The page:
Byllee Lang was an established sculptor when she came to Bermuda for a six months’ vacation in 1945. She fell in love with the island and made it her home in 1946. For the next 20 years, until her sudden death of a heart attack, she was an integral part of the arts scene. Bermuda was a deeply segregated society at the time, but she did not allow racial barriers to impinge on her world.
Her studio was a gathering place for people from all parts of the island. She taught and inspired a generation of artists, black and white, wealthy, working class and in-between. Generous with her time and talents, she waived fees for promising students who couldn’t afford to pay.
Lang was born near Didsbury, Alberta, Canada, the daughter of a rancher. Her growing-up years were typical of life on a ranch. She could handle a rifle and ride a horse with ease.
She discovered her passion for sculpture at the Winnipeg School of Art, where she was a student from 1926 to 1930. But the sculpture curriculum was limited so she moved east to Toronto, where she studied under Canadian-born sculptor Emanuel Hahn (1881-1957) at the Ontario College of Art.
Moves to Europe
Money she earned making sculptures of pet dogs of Toronto society women got her to Europe. It would be her base for several years. She studied in Munich for two years and visited the great cities of Europe. She was living in Berlin after Hitler came to power and witnessed acts of anti-Semitism, which deeply disturbed her. A Jewish actress who sat for her was so fearful of being attacked by Nazis she left Germany.
She met Alphonso de Marin of Barcelona in Paris. They were married in Palma, Majorca, where they set up home. In 1935, as the Spanish Civil War threatened, Lang returned to Canada and de Marin joined the Spanish Red Cross. She never heard from him or his family again. It was something, she later said, that was typical of the war years when many families disappeared.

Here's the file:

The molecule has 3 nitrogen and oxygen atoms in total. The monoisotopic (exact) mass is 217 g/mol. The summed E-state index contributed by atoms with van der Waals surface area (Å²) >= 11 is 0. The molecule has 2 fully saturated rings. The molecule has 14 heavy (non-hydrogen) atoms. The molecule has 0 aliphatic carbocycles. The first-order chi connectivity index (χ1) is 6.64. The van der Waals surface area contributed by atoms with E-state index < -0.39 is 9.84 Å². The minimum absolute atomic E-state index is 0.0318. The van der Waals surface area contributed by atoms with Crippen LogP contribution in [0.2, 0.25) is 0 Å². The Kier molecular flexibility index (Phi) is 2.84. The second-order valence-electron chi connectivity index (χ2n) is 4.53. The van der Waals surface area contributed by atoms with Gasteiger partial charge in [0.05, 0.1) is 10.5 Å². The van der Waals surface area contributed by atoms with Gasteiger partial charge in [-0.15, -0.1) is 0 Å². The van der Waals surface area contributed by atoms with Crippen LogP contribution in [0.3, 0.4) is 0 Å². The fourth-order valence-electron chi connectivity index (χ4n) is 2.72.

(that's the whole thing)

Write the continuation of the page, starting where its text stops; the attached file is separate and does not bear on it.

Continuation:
In Canada, she established the deMarin School of Sculpture in Winnipeg in 1936, teaching adults and children. In 1940, she joined the faculty of the Winnipeg School of Art, where she taught sculpture for three years. Her commissions included sculptures of prominent Canadians. She later worked for the National Film Board in Ottawa.
Her celebrated sculpture, a bas-relief entitled Coal Miners, led to a job with Canadian National Railways in Montreal. Her work was twice selected to represent the Commonwealth abroad.
She came to Bermuda from New York, where she lived for a period and where she made a bust of influential African-American playwright Owen Dodson (1914-1983).
In Bermuda, she befriended the Cooper brothers, arts patrons Sir Gilbert and Arthur. They rented her studio space on the second floor of their department store A.S. Cooper’s and later hired her to be a window dresser.
She created prize-winning window displays for the two Cooper stores in Hamilton and spectacular floats for the annual Floral Pageant. In 1954, A.S. Cooper’s float 'Surf Riding', which was decorated with 16,000 Easter lilies, won the top prize.
In 1948, she began teaching sculpture and clay modelling to children at the Bermuda Art Association’s new art school. Students Eddie Lima and Vivienne Gilmore Gardner became her assistants at A.S. Cooper’s.